The bill would create a new $7.5 billion HUD-administered program to restore and revitalize distressed communities. Eligible grantees would include community development corporations, Community Housing Development Organizations (CHDOs), CDFIs, local governments, tribes, land banks, fair housing enforcement organizations, public housing agencies and philanthropy. Of the total available, $500 million would be set aside for supporting community land trusts.
Green Preservation to of HUD Multifamily Housing
Similar to a program established in the American Reinvestment and Recovery Act of 2009, the bill would provide $6 billion for loans and grants to finance energy or water efficiency improvements, clean energy generation or building electrification, electric car charging station installations, or address climate resilience. Eligible properties would include those financed by HUD’s Section 202 Supportive Housing for the Elderly, Section 811 Supportive Housing for People with Disabilities, or Project-Based Rental Assistance programs. Of the total available, the bill would provide the following set-asides:
- $360 million for property climate risk, energy or water assessments, due diligence and underwriting,
- $250 million energy and water benchmarking of eligible properties, and
- $76 million for HUD administrative funding
USDA Rural Housing
The bill would provide $5 billion for new construction and preservation of USDA Section 515 Rural Rental Housing and Section 514/516 Farm Labor Housing programs and $100 million for the Section 504 Very Low-Income Housing Repair program.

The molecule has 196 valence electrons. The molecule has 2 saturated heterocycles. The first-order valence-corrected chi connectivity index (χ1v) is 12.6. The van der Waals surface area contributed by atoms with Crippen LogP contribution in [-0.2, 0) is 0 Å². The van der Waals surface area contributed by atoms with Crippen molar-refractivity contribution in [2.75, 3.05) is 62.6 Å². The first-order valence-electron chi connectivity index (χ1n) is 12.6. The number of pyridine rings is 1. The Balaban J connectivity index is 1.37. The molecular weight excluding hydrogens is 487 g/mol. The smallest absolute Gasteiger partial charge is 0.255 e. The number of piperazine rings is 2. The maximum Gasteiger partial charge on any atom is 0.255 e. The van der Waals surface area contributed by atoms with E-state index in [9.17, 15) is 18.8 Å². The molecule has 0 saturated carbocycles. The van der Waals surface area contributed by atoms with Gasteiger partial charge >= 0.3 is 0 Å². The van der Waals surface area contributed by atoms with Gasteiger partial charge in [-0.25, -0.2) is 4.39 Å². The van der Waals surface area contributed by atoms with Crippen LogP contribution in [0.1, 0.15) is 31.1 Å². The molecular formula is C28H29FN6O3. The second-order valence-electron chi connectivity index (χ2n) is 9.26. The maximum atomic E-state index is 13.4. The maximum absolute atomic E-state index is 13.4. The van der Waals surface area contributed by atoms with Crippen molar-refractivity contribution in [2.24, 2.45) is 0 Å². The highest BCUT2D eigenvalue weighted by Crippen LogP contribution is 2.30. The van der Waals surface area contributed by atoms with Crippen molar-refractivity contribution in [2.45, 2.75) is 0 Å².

Native American housing
Of the total $2 billion available for Native American and Native Hawaiian housing program, the bill would provide:
- $900 million for Native American housing competitive grants,
- $750 million for Native American Housing Block Grants distributed by formula, and
- $350 million for Indian Community Development Block Grants
The House Financial Services Committee is scheduled to consider the reconciliation bill Sept. 13. If approved, this bill would be combined with reconciliation bills from the other committees into one reconciliation bill by the House Budget Committee later that week. If reported by the Budget Committee as expected, House leadership is currently planning to bring up the reconciliation bill to the Rules Committee and the House floor during the week of Sept. 20. However, some rank and file House Democrats, especially moderates in the Problem Solvers and Blue Dog caucuses, are concerned about voting for spending totals and the proposals to pay for such spending that are likely to be cut by the Senate. Therefore, House leadership may need to wait until there is an agreement with Senate Democrats on the total levels of spending and pay-fors before bringing the combined reconciliation bill up for a House floor vote. Given that reality, it is very likely that the funding amounts in the Financial Services Committee portion of the reconciliation will need to be reduced to conform to the lowered level of total spending. Despite this likely reduction, the bill will still likely represent the largest infusion of housing and community development spending in a single piece of legislation ever. Stay tuned.